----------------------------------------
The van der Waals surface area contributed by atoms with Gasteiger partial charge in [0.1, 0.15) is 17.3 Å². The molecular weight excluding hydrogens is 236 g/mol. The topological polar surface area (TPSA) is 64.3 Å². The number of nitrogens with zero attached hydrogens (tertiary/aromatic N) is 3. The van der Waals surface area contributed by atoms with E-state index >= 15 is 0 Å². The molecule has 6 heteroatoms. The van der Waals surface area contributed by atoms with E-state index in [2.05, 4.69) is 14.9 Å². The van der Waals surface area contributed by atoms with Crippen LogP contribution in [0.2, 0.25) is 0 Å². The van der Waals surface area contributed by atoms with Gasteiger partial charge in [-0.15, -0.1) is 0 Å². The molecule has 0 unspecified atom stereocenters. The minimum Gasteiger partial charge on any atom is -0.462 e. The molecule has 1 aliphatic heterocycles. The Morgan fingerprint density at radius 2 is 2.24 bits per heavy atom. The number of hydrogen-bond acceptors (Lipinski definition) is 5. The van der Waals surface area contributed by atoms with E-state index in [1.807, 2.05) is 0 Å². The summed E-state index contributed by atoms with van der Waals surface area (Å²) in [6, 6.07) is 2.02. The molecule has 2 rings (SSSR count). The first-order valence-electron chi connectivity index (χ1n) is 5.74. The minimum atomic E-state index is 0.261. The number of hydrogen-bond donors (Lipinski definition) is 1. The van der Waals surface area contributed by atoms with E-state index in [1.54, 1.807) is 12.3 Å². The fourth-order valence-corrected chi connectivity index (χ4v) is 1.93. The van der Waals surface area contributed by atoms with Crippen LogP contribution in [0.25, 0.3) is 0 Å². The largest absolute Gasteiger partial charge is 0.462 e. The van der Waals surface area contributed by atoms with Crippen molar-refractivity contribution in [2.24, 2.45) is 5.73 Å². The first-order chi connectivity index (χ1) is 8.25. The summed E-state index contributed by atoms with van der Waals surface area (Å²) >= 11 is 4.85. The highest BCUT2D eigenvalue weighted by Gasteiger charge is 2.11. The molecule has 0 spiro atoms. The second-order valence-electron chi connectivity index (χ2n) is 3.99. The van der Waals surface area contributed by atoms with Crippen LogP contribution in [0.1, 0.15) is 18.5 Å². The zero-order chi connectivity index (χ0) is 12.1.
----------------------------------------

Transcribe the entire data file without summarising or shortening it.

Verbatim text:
The van der Waals surface area contributed by atoms with Gasteiger partial charge in [0.1, 0.15) is 17.3 Å². The molecular weight excluding hydrogens is 236 g/mol. The topological polar surface area (TPSA) is 64.3 Å². The number of nitrogens with zero attached hydrogens (tertiary/aromatic N) is 3. The van der Waals surface area contributed by atoms with E-state index >= 15 is 0 Å². The molecule has 6 heteroatoms. The van der Waals surface area contributed by atoms with E-state index in [2.05, 4.69) is 14.9 Å². The van der Waals surface area contributed by atoms with Crippen LogP contribution in [0.2, 0.25) is 0 Å². The van der Waals surface area contributed by atoms with Gasteiger partial charge in [-0.15, -0.1) is 0 Å². The molecule has 0 unspecified atom stereocenters. The minimum Gasteiger partial charge on any atom is -0.462 e. The molecule has 1 aliphatic heterocycles. The Morgan fingerprint density at radius 2 is 2.24 bits per heavy atom. The number of hydrogen-bond acceptors (Lipinski definition) is 5. The van der Waals surface area contributed by atoms with E-state index in [1.807, 2.05) is 0 Å². The summed E-state index contributed by atoms with van der Waals surface area (Å²) in [6, 6.07) is 2.02. The molecule has 2 rings (SSSR count). The first-order valence-electron chi connectivity index (χ1n) is 5.74. The minimum atomic E-state index is 0.261. The number of hydrogen-bond donors (Lipinski definition) is 1. The van der Waals surface area contributed by atoms with E-state index in [1.54, 1.807) is 12.3 Å². The fourth-order valence-corrected chi connectivity index (χ4v) is 1.93. The van der Waals surface area contributed by atoms with Crippen LogP contribution in [0.25, 0.3) is 0 Å². The largest absolute Gasteiger partial charge is 0.462 e. The van der Waals surface area contributed by atoms with Crippen molar-refractivity contribution in [2.24, 2.45) is 5.73 Å². The first-order chi connectivity index (χ1) is 8.25. The summed E-state index contributed by atoms with van der Waals surface area (Å²) >= 11 is 4.85. The highest BCUT2D eigenvalue weighted by Gasteiger charge is 2.11. The molecule has 0 spiro atoms. The second-order valence-electron chi connectivity index (χ2n) is 3.99. The van der Waals surface area contributed by atoms with Crippen LogP contribution in [0.1, 0.15) is 18.5 Å². The zero-order chi connectivity index (χ0) is 12.1.